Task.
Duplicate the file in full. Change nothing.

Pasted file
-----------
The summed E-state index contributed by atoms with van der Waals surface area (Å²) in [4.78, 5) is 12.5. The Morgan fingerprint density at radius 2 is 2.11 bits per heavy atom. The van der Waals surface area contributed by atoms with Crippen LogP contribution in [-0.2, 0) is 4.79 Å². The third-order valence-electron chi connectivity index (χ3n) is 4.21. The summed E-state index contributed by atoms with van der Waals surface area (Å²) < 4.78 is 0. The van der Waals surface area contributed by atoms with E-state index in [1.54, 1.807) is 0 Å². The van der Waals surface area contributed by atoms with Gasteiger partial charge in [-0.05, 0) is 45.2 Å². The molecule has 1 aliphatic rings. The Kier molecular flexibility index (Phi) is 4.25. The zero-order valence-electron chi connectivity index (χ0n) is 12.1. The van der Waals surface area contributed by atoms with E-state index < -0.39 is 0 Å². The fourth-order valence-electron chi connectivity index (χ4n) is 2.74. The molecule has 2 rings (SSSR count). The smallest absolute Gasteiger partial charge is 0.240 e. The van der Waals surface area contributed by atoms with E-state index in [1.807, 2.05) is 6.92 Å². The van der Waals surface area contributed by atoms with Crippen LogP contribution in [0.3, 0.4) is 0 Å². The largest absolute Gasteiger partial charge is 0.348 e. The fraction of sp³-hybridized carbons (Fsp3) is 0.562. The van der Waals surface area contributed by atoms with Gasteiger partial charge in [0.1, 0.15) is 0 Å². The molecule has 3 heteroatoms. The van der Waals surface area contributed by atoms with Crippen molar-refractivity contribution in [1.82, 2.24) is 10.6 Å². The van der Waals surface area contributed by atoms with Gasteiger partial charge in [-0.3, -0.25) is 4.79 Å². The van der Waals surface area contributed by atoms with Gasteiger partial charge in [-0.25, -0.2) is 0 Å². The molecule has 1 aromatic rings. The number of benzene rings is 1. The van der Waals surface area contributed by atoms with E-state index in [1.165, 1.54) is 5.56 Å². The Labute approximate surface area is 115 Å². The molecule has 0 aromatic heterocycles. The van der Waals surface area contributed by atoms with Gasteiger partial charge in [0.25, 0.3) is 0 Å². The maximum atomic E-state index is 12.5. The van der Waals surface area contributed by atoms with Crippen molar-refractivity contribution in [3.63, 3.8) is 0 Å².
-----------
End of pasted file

The summed E-state index contributed by atoms with van der Waals surface area (Å²) in [4.78, 5) is 12.5. The Morgan fingerprint density at radius 2 is 2.11 bits per heavy atom. The van der Waals surface area contributed by atoms with Crippen LogP contribution in [-0.2, 0) is 4.79 Å². The third-order valence-electron chi connectivity index (χ3n) is 4.21. The summed E-state index contributed by atoms with van der Waals surface area (Å²) < 4.78 is 0. The van der Waals surface area contributed by atoms with E-state index in [1.54, 1.807) is 0 Å². The van der Waals surface area contributed by atoms with Gasteiger partial charge in [-0.05, 0) is 45.2 Å². The molecule has 1 aliphatic rings. The Kier molecular flexibility index (Phi) is 4.25. The zero-order valence-electron chi connectivity index (χ0n) is 12.1. The van der Waals surface area contributed by atoms with E-state index < -0.39 is 0 Å². The fourth-order valence-electron chi connectivity index (χ4n) is 2.74. The molecule has 2 rings (SSSR count). The smallest absolute Gasteiger partial charge is 0.240 e. The van der Waals surface area contributed by atoms with E-state index in [1.807, 2.05) is 6.92 Å². The van der Waals surface area contributed by atoms with Crippen LogP contribution in [0.3, 0.4) is 0 Å². The largest absolute Gasteiger partial charge is 0.348 e. The fraction of sp³-hybridized carbons (Fsp3) is 0.562. The van der Waals surface area contributed by atoms with Gasteiger partial charge in [0.1, 0.15) is 0 Å². The molecule has 3 heteroatoms. The van der Waals surface area contributed by atoms with Crippen molar-refractivity contribution in [1.82, 2.24) is 10.6 Å². The van der Waals surface area contributed by atoms with Gasteiger partial charge in [-0.3, -0.25) is 4.79 Å². The van der Waals surface area contributed by atoms with Gasteiger partial charge in [-0.25, -0.2) is 0 Å². The molecule has 1 aromatic rings. The number of benzene rings is 1. The van der Waals surface area contributed by atoms with E-state index in [1.165, 1.54) is 5.56 Å². The Labute approximate surface area is 115 Å². The molecule has 0 aromatic heterocycles. The van der Waals surface area contributed by atoms with Gasteiger partial charge in [0.25, 0.3) is 0 Å². The maximum atomic E-state index is 12.5. The van der Waals surface area contributed by atoms with Crippen molar-refractivity contribution in [3.63, 3.8) is 0 Å².